In 1989, the Delors Report, named after Jacques Delors, then president of the European Commission, laid the foundations for the euro and defined the transition to Economic and Monetary Union (EMU) as a three-phase process. Based on the Delors Report, the Maastricht Treaty of December 1991 ratified the creation of EMU and defined several “convergence criteria” as prerequisites for participation in monetary union: a stable exchange rate, low inflation, low interest rates and sustainable public finances (the notorious limits on public deficit and public debt of 3% and 60% of GDP, respectively). Countries wishing to be founding euro area members had to meet these conditions by the end of 1997 at the latest. The purpose of these entrance criteria, which continue to apply to aspiring members of the euro area, is to test their commitment to preserving and capacity to safeguard the economic and financial stability of their economies and that of the euro area as a whole.

A single currency and a single monetary policy

After just under a decade of preparation, the euro was introduced on 1 January 1999 as legal tender in 11 EU member states (Belgium, the Netherlands, Luxembourg, Germany, France, Austria, Spain, Italy, Portugal, Ireland and Finland). The exchange rates of the participating national currencies were then irrevocably fixed (with the national currency units henceforth being no more than an expression of the euro) and responsibility for a single monetary policy entrusted to the European Central Bank.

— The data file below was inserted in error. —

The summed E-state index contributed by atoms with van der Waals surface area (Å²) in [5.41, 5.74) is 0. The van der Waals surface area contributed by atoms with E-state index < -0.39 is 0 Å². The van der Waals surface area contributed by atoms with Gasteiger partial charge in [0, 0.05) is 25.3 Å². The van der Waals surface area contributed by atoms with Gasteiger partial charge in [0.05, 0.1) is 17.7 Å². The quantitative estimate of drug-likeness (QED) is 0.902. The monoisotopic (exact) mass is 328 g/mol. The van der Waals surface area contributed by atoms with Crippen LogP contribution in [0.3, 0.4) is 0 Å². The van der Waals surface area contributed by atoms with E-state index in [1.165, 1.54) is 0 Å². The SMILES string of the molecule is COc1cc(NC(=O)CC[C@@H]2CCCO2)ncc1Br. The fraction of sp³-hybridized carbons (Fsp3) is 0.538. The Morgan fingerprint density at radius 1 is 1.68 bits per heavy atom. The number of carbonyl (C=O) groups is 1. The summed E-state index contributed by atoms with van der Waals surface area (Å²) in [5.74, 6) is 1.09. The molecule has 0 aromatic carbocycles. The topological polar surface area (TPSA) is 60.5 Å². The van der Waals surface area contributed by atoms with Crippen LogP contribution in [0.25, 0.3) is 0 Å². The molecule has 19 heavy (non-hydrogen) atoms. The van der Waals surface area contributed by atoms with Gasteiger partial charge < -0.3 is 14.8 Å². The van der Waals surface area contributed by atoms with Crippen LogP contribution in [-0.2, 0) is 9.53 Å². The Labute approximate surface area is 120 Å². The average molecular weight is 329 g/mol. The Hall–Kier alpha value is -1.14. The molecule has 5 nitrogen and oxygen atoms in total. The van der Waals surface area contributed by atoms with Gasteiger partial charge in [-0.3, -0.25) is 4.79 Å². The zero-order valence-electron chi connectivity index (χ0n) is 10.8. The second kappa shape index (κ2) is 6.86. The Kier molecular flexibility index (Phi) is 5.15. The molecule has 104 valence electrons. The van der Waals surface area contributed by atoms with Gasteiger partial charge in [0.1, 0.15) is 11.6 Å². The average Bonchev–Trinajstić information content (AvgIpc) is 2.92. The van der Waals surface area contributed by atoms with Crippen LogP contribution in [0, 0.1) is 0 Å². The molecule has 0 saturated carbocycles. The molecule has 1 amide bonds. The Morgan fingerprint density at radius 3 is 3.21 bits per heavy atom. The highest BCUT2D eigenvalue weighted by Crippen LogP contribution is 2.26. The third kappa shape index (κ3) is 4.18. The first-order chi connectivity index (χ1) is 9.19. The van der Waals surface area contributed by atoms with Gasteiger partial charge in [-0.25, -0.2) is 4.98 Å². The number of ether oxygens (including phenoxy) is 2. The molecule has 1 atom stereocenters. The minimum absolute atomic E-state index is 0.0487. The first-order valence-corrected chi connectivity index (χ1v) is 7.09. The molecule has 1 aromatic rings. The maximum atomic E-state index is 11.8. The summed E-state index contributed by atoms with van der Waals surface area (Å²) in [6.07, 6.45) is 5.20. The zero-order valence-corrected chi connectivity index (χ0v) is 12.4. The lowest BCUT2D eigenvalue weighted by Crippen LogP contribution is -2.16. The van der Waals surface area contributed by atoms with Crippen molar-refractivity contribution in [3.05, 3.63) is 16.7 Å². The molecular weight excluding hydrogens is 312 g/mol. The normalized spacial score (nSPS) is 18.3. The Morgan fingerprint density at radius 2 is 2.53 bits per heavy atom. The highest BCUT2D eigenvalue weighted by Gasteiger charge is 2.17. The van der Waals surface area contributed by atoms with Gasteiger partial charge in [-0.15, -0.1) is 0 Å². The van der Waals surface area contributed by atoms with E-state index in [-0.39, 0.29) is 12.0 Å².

This was the first time that sovereign states had relinquished their monetary sovereignty on such a large scale. And with the creation of the euro, Europeans set a historic precedent: a supranational currency issued by a common central bank.

Somewhat paradoxically, however, Belgium regained somewhat of a say over monetary policy through its participation in the union. From 1990 onwards, its monetary policy had been entirely focused on pegging the Belgian franc to the German mark. This alignment was intended to “import” some of the Bundesbank’s robust credibility in terms of price stability. Thus, in practice, the National Bank of Belgium mechanically followed its German counterpart when it came to monetary policy, and Belgium had de facto already given up its monetary independence. While far from restoring this independence, the introduction of the euro nevertheless allowed the NBB to participate in monetary policy decision-making for the currency union.

Although the euro has existed on the monetary, foreign exchange and financial markets since 1999, it didn’t fully become a reality for the general public until 1 January 2002, when euro notes and coins entered circulation and definitively replaced the national currencies in the twelve participating countries (Greece having joined the group in the meantime).

In our next article on the single currency, we’ll look at the euro’s growing pains and see how, echoing the initial scepticism of many observers, the euro crisis cruelly revealed design flaws in the euro area.